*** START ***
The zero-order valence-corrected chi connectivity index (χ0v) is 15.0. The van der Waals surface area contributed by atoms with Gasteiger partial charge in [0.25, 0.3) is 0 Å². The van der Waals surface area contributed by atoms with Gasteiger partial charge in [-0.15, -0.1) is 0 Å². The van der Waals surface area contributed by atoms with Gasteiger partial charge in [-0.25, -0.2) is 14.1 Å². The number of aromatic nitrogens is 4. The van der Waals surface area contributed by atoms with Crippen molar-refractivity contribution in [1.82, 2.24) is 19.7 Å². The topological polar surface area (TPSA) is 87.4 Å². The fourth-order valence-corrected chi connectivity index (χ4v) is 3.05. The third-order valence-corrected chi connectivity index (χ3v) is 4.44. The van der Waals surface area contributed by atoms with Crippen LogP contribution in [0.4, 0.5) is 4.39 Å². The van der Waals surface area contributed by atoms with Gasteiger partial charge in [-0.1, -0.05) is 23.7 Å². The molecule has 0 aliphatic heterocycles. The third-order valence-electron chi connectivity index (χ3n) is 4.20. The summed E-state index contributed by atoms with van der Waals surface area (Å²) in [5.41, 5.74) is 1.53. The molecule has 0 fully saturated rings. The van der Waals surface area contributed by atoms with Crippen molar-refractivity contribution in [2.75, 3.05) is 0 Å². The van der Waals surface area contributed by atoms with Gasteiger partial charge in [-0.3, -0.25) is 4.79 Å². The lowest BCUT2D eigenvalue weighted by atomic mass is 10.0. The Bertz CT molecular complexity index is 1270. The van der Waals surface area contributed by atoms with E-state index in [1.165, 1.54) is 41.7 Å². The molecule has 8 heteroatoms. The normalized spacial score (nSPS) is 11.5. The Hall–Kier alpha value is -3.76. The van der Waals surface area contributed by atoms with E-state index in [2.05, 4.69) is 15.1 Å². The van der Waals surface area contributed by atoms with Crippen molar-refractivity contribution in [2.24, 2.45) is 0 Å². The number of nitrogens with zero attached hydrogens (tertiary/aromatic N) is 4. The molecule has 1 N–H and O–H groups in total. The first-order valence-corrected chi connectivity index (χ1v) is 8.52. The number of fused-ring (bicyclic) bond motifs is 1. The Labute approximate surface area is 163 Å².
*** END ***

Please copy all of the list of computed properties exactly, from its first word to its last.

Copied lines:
The zero-order valence-corrected chi connectivity index (χ0v) is 15.0. The van der Waals surface area contributed by atoms with Gasteiger partial charge in [0.25, 0.3) is 0 Å². The van der Waals surface area contributed by atoms with Gasteiger partial charge in [-0.15, -0.1) is 0 Å². The van der Waals surface area contributed by atoms with Gasteiger partial charge in [-0.25, -0.2) is 14.1 Å². The number of aromatic nitrogens is 4. The van der Waals surface area contributed by atoms with Crippen molar-refractivity contribution in [1.82, 2.24) is 19.7 Å². The topological polar surface area (TPSA) is 87.4 Å². The fourth-order valence-corrected chi connectivity index (χ4v) is 3.05. The third-order valence-corrected chi connectivity index (χ3v) is 4.44. The van der Waals surface area contributed by atoms with Crippen LogP contribution in [0.4, 0.5) is 4.39 Å². The van der Waals surface area contributed by atoms with Gasteiger partial charge in [-0.1, -0.05) is 23.7 Å². The molecule has 0 aliphatic heterocycles. The third-order valence-electron chi connectivity index (χ3n) is 4.20. The summed E-state index contributed by atoms with van der Waals surface area (Å²) in [5.41, 5.74) is 1.53. The molecule has 0 fully saturated rings. The van der Waals surface area contributed by atoms with Crippen molar-refractivity contribution in [2.75, 3.05) is 0 Å². The van der Waals surface area contributed by atoms with Gasteiger partial charge in [-0.3, -0.25) is 4.79 Å². The lowest BCUT2D eigenvalue weighted by atomic mass is 10.0. The Bertz CT molecular complexity index is 1270. The van der Waals surface area contributed by atoms with E-state index in [1.165, 1.54) is 41.7 Å². The molecule has 8 heteroatoms. The normalized spacial score (nSPS) is 11.5. The Hall–Kier alpha value is -3.76. The van der Waals surface area contributed by atoms with E-state index in [2.05, 4.69) is 15.1 Å². The van der Waals surface area contributed by atoms with Crippen molar-refractivity contribution in [2.24, 2.45) is 0 Å². The number of nitrogens with zero attached hydrogens (tertiary/aromatic N) is 4. The molecule has 1 N–H and O–H groups in total. The first-order valence-corrected chi connectivity index (χ1v) is 8.52. The number of fused-ring (bicyclic) bond motifs is 1. The Labute approximate surface area is 163 Å².